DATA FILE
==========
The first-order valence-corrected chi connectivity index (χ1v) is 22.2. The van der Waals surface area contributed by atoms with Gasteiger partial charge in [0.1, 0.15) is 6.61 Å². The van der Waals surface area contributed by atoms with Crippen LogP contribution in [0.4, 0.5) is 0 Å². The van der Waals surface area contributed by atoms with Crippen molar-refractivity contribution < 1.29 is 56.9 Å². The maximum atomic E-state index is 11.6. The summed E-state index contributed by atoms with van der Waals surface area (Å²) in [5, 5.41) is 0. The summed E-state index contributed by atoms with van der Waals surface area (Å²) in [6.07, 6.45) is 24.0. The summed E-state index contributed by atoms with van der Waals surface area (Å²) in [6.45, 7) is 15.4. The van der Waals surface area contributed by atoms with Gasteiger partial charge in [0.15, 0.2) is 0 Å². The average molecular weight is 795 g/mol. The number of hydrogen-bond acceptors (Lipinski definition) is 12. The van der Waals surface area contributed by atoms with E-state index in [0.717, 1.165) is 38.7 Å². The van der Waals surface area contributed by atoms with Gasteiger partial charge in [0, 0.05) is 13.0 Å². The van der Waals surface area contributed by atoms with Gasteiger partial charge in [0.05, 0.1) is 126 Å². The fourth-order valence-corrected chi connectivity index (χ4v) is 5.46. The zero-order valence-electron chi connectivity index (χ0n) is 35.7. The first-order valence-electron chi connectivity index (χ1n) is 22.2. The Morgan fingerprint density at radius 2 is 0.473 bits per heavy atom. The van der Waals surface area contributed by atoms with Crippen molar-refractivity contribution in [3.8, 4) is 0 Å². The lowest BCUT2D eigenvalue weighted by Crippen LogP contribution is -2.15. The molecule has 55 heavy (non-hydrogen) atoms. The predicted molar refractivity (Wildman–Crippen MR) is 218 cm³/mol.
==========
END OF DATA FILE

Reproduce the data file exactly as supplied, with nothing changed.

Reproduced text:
The first-order valence-corrected chi connectivity index (χ1v) is 22.2. The van der Waals surface area contributed by atoms with Gasteiger partial charge in [0.1, 0.15) is 6.61 Å². The van der Waals surface area contributed by atoms with Crippen LogP contribution in [0.4, 0.5) is 0 Å². The van der Waals surface area contributed by atoms with Crippen molar-refractivity contribution < 1.29 is 56.9 Å². The maximum atomic E-state index is 11.6. The summed E-state index contributed by atoms with van der Waals surface area (Å²) in [5, 5.41) is 0. The summed E-state index contributed by atoms with van der Waals surface area (Å²) in [6.07, 6.45) is 24.0. The summed E-state index contributed by atoms with van der Waals surface area (Å²) in [6.45, 7) is 15.4. The van der Waals surface area contributed by atoms with Gasteiger partial charge in [0.15, 0.2) is 0 Å². The average molecular weight is 795 g/mol. The number of hydrogen-bond acceptors (Lipinski definition) is 12. The van der Waals surface area contributed by atoms with E-state index in [0.717, 1.165) is 38.7 Å². The van der Waals surface area contributed by atoms with Gasteiger partial charge in [0, 0.05) is 13.0 Å². The van der Waals surface area contributed by atoms with Gasteiger partial charge in [0.05, 0.1) is 126 Å². The fourth-order valence-corrected chi connectivity index (χ4v) is 5.46. The zero-order valence-electron chi connectivity index (χ0n) is 35.7. The first-order valence-electron chi connectivity index (χ1n) is 22.2. The Morgan fingerprint density at radius 2 is 0.473 bits per heavy atom. The van der Waals surface area contributed by atoms with Crippen molar-refractivity contribution in [3.8, 4) is 0 Å². The lowest BCUT2D eigenvalue weighted by Crippen LogP contribution is -2.15. The molecule has 55 heavy (non-hydrogen) atoms. The predicted molar refractivity (Wildman–Crippen MR) is 218 cm³/mol.